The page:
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Dogs of War

Another dead Denali wolf. A battle for the soul of wild Alaska. Our reporter visits America's most iconic wilderness for the inside story of a park under siege.

Gordon Haber first met the Toklat wolves in 1966, when he started working summers as a seasonal ranger in Denali. A graduate student in biology at Northern Michigan University, he sought out Murie, who lived in a cabin overlooking the East Fork of the Toklat River, 47 miles into the park.

Few people had explored the East Fork, and Gordon swelled with the raw beauty. From Murie, he learned that the wolves ranging the East Fork and Teklanika Rivers were descended from the same line Murie had first studied almost 30 years earlier.

Four decades later, Gordon, who now holds a Ph.D in zoology, is still watching wolves. He has sacrificed everything in that pursuit. Never married, he has no family and few hobbies. When snow closes the park in October, he holes up in a cheap motel in Fairbanks (which he didn’t want revealed because of “security reasons”), waiting for the next break in the weather, when he can catch the faint beeping of signals emitting from the radio-tracking collars on Denali wolves. He owns no fancy hiking gear and spends nearly every dime he gets from his sponsor, Friends of Animals, on flight time.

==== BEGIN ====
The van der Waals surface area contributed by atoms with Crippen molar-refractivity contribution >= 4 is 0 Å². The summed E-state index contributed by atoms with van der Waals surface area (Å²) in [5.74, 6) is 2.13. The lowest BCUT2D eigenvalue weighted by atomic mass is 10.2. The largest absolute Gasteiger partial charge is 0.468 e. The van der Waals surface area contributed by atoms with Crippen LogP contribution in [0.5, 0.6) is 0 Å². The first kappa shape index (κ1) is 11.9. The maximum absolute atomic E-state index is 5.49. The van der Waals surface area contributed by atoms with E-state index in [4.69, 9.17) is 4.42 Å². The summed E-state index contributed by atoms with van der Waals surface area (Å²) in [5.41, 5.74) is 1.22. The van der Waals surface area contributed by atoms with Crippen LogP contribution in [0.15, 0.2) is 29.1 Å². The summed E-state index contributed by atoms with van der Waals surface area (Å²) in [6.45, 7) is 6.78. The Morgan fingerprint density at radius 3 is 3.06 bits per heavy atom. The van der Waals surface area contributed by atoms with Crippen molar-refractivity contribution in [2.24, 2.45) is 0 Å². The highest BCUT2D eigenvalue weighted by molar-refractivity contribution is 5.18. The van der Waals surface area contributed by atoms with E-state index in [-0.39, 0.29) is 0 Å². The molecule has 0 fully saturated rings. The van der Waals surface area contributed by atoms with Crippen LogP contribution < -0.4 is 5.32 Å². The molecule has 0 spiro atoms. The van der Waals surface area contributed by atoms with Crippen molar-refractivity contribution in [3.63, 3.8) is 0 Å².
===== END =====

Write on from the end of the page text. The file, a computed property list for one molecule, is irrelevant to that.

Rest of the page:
I met Gordon in March 2005, shortly after Coke Wallace trapped and killed the alpha female. He was standing at the counter of his motel, and seemed overburdened, like a man who had just felt gravity for the first time. A former hockey player, Gordon is stout but not chubby, with plum-colored bags under his eyes. He’s also awkward, intense, and terse, mostly because he’s always thinking about wolves.

His routine is compulsively ascetic. In winter, he dehydrates himself so he and his pilot can circle a wolf pack for hours without stopping to pee. Every other day during every single summer, he hikes the same distance at the same pace to the same remote hillside to watch his “critters” loafing around their den. When they emerge, he documents every footstep, lip curl, and howl, his notes filling 155 weatherproof books.

Gordon’s years of research have led to some interesting theories. In the mid-1970s, he followed the Toklat family group (as he insists they be called) for 2,700 miles over a five-winter period, recording every kill, den site, and meal. That research, he boasts, is the most detailed analysis of wolf-prey interactions ever published. It also fed his belief in the wolf’s extraordinary sociability and, in his mind, elevated their social organization to near-equal standing with humans.

“Sophisticated family groups are what set wolves apart,” he says. “Their social organization represents the ultimate of any vertebrate. They have high levels of altruism, successful inbreeding, cross-generation learning, and genetic transfer. It’s a more sophisticated form of social organization than human societies. Which is why it burns me up when people say it’s the population, not individual wolves, that matters.”